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"Winthrop 1898" painted by Seth Moulton
(see more paintings by Winthrop
folk artist, Seth Moulton)
|The painting above is of my hometown, Winthrop, NY. It's located on
US Rt. 11 in the northern part of St. Lawrence County, which is said to be
the largest county east of the Mississippi. Whether it really is the largest
may be easily checked in an almanac, but I prefer to believe it is until
someone insists it isn't and I have to see for myself. Stretching about 75
miles across, the County comprises 1,728, 640 acres, or 2700 square
miles. "St. Lawence County is so big," declared Winthrop's late hermit,
Gordon Brown, "you could take the state of Rhode Island, stick it in
a corner of the county, and forget about it."
Because of its great size, there is great variability in St.Lawrence County's geography. Beginning in the mountainous adirondack upland in the southeast, the land gently slopes downward toward the northeast through the rolling adirondack foothills, flattening out as it reaches the St. Lawrence valley and the St. Lawrence river. An old timer living in the St. Lawrence valley referring to his hunting camp in the Adirondack mountains would say he's headed "up south." This sloping aspect of the land greatly affects the county's climate, and hence, its growing season. Already short because of the region's northerly latitude, the adirondack upland growing season is further shortened by its high altitude, from about 140 frost-free days per year in Ogdensburg, to only 110 in Wanakena. Gardeners and landscapers have to be careful selecting their plant stock. A tree grown in Tennessee, even though the species is native to upstate New York, would be lucky to survive a single winter in St. Lawrence County. The soils are diverse as well. The rich, silty, floodborne loams in the valley gradually give way to sandy, drouthy, unproductive soils of the upland.
Superlatives are thematic in St. Lawrence County. In 1993, Winthrop was home of the world's largest pumpkin, tipping the scales at 884 pounds. But another less celebratory superlative applies to St. Lawrence County—it's the county with one of the highest unemployment rates in the state. Mines petering out, farms liquidating, factories shutting down, and railroads pulling up their tracks have in only a few short years plunged the area into a state of a near-depression. Retirees, hold-out farmers, and a shrinking number of factory workers remain to sustain the area's struggling economy.
Recently, however, the crumbling mainstays of the north country economy have given way to a promising new industry which has breathed new life into the north country's economy—prisons. Some may raise eyebrows at the notion of dotting the North Country landscape with "correctional facilities," as they are euphemistically called, but as a prison guard friend says, "it beats the hell out of running a chainsaw in the woods ten hours a day." While they have image problems, they affect the environment less than say, a pulp mill, or an aluminum plant, and they've helped stem the exodus of the region's most precious resource: its youth.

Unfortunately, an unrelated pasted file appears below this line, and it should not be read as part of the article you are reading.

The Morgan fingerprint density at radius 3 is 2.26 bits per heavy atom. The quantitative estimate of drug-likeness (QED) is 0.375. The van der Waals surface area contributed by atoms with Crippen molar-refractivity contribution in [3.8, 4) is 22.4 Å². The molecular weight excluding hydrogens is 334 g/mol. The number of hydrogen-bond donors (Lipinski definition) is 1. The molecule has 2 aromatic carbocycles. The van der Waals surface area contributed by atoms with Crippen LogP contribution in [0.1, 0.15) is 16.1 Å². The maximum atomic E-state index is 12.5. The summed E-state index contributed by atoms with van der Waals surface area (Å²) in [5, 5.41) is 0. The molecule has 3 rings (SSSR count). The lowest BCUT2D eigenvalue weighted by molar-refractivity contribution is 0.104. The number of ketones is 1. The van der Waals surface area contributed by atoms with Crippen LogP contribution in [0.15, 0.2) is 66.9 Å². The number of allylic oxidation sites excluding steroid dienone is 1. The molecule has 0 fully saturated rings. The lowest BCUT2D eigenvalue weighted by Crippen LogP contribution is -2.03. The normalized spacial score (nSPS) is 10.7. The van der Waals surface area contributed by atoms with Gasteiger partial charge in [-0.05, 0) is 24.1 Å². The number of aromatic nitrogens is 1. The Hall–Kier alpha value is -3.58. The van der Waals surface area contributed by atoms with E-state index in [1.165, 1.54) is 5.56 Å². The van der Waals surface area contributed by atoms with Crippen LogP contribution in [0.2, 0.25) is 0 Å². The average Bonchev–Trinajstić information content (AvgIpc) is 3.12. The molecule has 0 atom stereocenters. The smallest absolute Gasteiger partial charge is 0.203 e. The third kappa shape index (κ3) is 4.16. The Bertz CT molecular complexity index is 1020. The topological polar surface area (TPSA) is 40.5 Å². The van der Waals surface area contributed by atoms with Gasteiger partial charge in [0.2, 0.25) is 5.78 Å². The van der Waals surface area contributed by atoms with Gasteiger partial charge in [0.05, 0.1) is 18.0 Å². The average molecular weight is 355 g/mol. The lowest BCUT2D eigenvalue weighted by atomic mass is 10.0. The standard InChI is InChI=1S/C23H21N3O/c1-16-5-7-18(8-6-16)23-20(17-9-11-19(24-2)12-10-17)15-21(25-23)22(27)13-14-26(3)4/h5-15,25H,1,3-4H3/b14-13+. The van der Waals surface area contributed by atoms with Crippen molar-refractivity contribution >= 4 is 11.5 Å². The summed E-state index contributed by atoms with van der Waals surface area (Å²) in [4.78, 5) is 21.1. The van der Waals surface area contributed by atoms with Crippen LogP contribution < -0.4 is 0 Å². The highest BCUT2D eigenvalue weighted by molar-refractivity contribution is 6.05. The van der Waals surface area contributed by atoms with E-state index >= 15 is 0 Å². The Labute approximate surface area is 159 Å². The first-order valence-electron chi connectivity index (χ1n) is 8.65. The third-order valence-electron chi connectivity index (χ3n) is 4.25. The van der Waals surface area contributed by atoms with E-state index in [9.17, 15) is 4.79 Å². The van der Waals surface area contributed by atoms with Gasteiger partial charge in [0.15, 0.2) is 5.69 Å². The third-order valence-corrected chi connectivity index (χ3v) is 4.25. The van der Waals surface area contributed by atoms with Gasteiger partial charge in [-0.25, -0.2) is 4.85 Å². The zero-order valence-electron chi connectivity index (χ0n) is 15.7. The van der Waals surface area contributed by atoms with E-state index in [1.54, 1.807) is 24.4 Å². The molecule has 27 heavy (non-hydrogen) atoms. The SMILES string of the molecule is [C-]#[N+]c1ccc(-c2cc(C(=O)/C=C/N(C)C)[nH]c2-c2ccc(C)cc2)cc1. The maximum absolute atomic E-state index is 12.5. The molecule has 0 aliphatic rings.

What lies ahead for St. Lawrence County is speculative, but a stagnant economy doesn't mean the area is immune to change. About forty percent of the county lies within the Adirondack Park. With the park's strict land use policies it is unlikely that the land will change much. The future of the other sixty percent, however, is less certain. Politics will likely play a strong role. There is a constant tug-of-war going on between those who advocate growth, and those who want to preserve the land. As long as the economy is in the doldrums, the growth advocates will have more clout. When I was an over-the-road trucker, I noticed how growth occurred in other parts of the country, and I questioned whether I wanted to see St. Lawrence County grow the same way. Around cities I saw vast shopping complexes, strip malls, dollar discount marts, junk-food joints, particle-board garden apartments and sprawling tract homes gobbling away at the surrounding countryside. Suburban sprawl is often ugly, disconnected, environmentally unsound, and, as someone once said of Oakland, California, "there is no there there." City and regional planners are only now beginning to assess the impact suburban sprawl is having on the rural landscape. Three million acres a year in farmland alone is lost to development in this country, one million acres of which is prime farmland.
But most of the farmland in St. Lawrence County was abandoned because its soils were always poor. Many farmers were paid by the government to liquidate. Farmers who own prime bottomland in the St. Lawrence valley are not under pressure to subdivide their land, since there are no expanding cities to drive up the price of land. But the character of the rural and small town landscape is changing in St. Lawrence County, only more slowly and in different ways than around major metropolitan areas. We don't see towering office complexes and megamalls here, but—as we see in small towns across the country—strip malls, fast food joints, dollar stores, and convenience stores spring up everywhere, siphoning dollars away from the traditional town center businesses.
Sorry, in progress. . . .